- The client simply didn’t fully understand what he was signing when the contract was implemented.
- Or they was convinced that certain language in the contract wasn’t negotiable.
The reality is, that in the outsourcing world, it’s the vendor sales team’s job to build a relationship with the client and leverage that relationship during the decision making process. It’s their responsibility to get a contract that includes language that favors their company and implement barriers for early contract cancellations. For the hospital, we often find administrators that need the contract in place quickly without the knowledge needed to protect themselves from facing a $30,000 cancellation fee. The reality is we sometimes see a department decide to move to outsourcing because it’s in turmoil negatively impacting patient satisfaction, employee engagement and regulatory issues and the leadership is under extreme pressure to make quick changes. With all their other responsibilities and perhaps lack of experience, they accept standard language in the vendor’s contract and don’t attempt to or know to negotiate the unfavorable language out. It happens more often than you think.; more times than not, the hospital official thinks “this sales manager is a really great guy” and assume that he is looking out for you and your facility. Chances are he is a great guy, but he has a specific job to do which includes following company guidelines to include key contract language that give his company sole decision making authority in some areas. No offense to the sales manager, he or she is only doing their job.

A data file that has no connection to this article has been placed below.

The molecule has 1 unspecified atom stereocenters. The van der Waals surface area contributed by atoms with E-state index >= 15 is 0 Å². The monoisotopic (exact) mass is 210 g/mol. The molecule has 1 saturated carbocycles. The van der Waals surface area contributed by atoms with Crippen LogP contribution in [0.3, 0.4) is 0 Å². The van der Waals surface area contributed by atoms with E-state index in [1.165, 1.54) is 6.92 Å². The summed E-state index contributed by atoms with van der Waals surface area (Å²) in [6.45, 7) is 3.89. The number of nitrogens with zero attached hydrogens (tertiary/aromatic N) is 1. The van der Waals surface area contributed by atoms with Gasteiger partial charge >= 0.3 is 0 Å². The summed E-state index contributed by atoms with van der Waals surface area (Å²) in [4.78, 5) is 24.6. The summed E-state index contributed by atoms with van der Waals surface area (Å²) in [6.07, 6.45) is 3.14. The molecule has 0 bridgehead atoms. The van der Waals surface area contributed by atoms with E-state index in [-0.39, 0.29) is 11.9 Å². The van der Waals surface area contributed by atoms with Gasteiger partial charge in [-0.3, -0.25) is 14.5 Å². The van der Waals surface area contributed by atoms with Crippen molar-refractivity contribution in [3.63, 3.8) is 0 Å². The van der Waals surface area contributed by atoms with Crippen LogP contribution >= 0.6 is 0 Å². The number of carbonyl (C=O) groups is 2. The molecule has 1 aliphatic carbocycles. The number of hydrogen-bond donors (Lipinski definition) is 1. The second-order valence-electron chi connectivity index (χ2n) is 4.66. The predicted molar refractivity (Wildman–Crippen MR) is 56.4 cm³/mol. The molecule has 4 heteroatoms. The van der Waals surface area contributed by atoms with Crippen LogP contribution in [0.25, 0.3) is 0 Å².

So how do you avoid these traps? Here are a few hints in getting better contract terms:
- Recognize that everything is negotiable! Although the sales manager tells you that “corporate won’t allow that language to be taken out” At Soriant we often successfully take out or modify language to have less or no impact.
- Watch out for language that gives complete control to the vendor. Phrases like …in the “vendor’s” opinion or …at the sole discretion of “vendor” are examples.
- Strongly reconsider allowing for automatic contract extensions and automatic increases. Make sure there is language that gives you the ability to end the contract and control future costs.
- Make sure you fully understand the language around capital and what happens if you terminate early. Ask specific questions related to this such as “If we terminate in year two will the interest be prorated or will we have to pay from inception?”
- Watch for any other penalties within the contract
- Watch out for too many exceptions and conditions that free the vendor from their obligation(s).
- Get help with your contract if you need it. Experts such as the consultants at Soriant Healthcare can save you a lot more money than they cost and more importantly prevent you from signing a contract that you will later regret!
- Before signing the contract have the contact information for the divisional president so you are prepared to reach out to him before things go too awry and have the ability for an open line of communication with their leadership.
Don’t be alarmed, outsourcing can be a very good solution for many facilities. Their intent is to do a great job for you once the contract is signed but sometimes things go awry. Unfortunately if that happens, it is at that time you want to make sure that you have the control and the ability to cancel without suffering large penalty fees.